The Next Page: Building bridges in Pittsburgh's LGBTQ community
The #AMPLIFY project unites the community and lets participants share their hopes and dreams, writes Sue Kerr
May 15, 2016 12:00 AM
By Sue Kerr
Because Western Pennsylvania is home to nearly 4 million people, it is reasonable to estimate that we have 80,000 to 200,000 lesbian, gay, bisexual, transgender and queer (LGBTQ) neighbors. It is commonly believed that this community comprises 2 percent to 5 percent of the population.
Yet only Erie and Allegheny counties provide protection against discrimination, leaving residents of the other 24 counties in this part of the state vulnerable to being fired, losing their housing or being denied services because of their gender identity and/or sexual orientation. Erie has the only LGBTQ media publication in the region, Erie Gay News.
While Pittsburgh and Allegheny County are reasonably resource-plentiful in terms of community organizations and human service providers for the LGBTQ community, most of the other counties have few, if any, supports. That means no community center, no youth programs, no bowling leagues. No visibility. Almost no opportunities for a person to get to know LGBTQ neighbors.
At the invitation of Most Wanted Fine Art, a gallery and community service organization in Garfield, I began a multi-year residency as a blogger artist. They challenged me to use the art of blogging to create opportunities for people to get to know their LGBTQ neighbors. First-person stories from LGBTQ individuals living in Western Pennsylvania are circulated, or amplified, via Pittsburgh Lesbian Correspondents, the longest-running LGBTQ blog in Pennsylvania. So, the #AMPLIFY project was born. (You may view it on my blog at pghlesbian.com/amplify.)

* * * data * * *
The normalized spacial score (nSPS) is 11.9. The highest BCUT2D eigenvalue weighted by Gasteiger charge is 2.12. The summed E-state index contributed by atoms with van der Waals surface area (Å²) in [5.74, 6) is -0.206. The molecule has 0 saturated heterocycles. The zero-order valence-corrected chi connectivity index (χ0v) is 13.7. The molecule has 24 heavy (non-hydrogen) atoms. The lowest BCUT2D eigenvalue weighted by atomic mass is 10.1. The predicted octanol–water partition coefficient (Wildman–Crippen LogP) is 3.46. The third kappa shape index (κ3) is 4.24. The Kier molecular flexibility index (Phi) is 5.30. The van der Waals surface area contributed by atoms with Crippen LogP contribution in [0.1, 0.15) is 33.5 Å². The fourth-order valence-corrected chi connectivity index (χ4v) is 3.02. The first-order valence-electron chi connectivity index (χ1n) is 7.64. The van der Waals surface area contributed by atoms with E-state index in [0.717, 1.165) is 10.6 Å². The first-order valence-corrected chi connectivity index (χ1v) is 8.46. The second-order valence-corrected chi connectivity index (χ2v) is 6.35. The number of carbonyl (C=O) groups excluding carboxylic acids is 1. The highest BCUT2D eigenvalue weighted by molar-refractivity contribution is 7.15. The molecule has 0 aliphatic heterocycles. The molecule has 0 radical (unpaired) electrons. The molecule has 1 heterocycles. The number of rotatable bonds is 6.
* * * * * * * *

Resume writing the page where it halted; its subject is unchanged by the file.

Participants complete a questionnaire about their experiences and about their political and social needs.The purpose is twofold: To build bridges among members of the LGBTQ community, especially those from rural counties who may feel isolated, and to introduce ourselves to the community at large. Outreach to the public is very important given the current conversation about gender identity, including the controversy over the hurtful North Carolina law that attempts to dictate restroom use based on the gender listed on a person’s birth certificate.
Since last May, we’ve published more than 120 contributions from people with ties to 17 out of the 26 counties. We plan to keep going — and to invite more and more of our neighbors to contribute. We’ll solicit contributions at pride festivals, community meetings, summer picnics and house parties organized by our supporters.
Below are excerpts from some of the posts we’ve received. The posts, in response to three of the 27 questions posed in the questionnaire, illustrate that we are not a monolithic community. Our identities, hopes and challenges are diverse, complicated and nuanced.
The project does not require people to use their legal names, but the excerpts here are from contributors who agreed to allow their names to be published. I do not edit responses for grammar or spelling to keep the voices as authentic as possible. At the request of the Pittsburgh Post-Gazette and with permission of the contributors, however, I have made some edits here to accommodate newspaper style. I encourage you to read the original Q&A posts to experience more of the contributors’ comments.
• • •
Beyond discrimination, what barriers do you and your LGBTQ neighbors face?
(We asked contributors to identify challenges that may or may not be tied to their gender identity and sexual orientation. These responses highlight the need for a broad approach to LGBTQ policy. While marriage equality captured the public’s attention, there is no single issue at the heart of the LGBTQ community.)
“It is simply hard to live in a vacuum. Everyone wants to be able to talk about the person that they love and the ups and downs of life, including big, life-changing events, and small everyday things. Not being able to live openly takes many tolls on people.” — Joyce Shulick, 56, Beaver County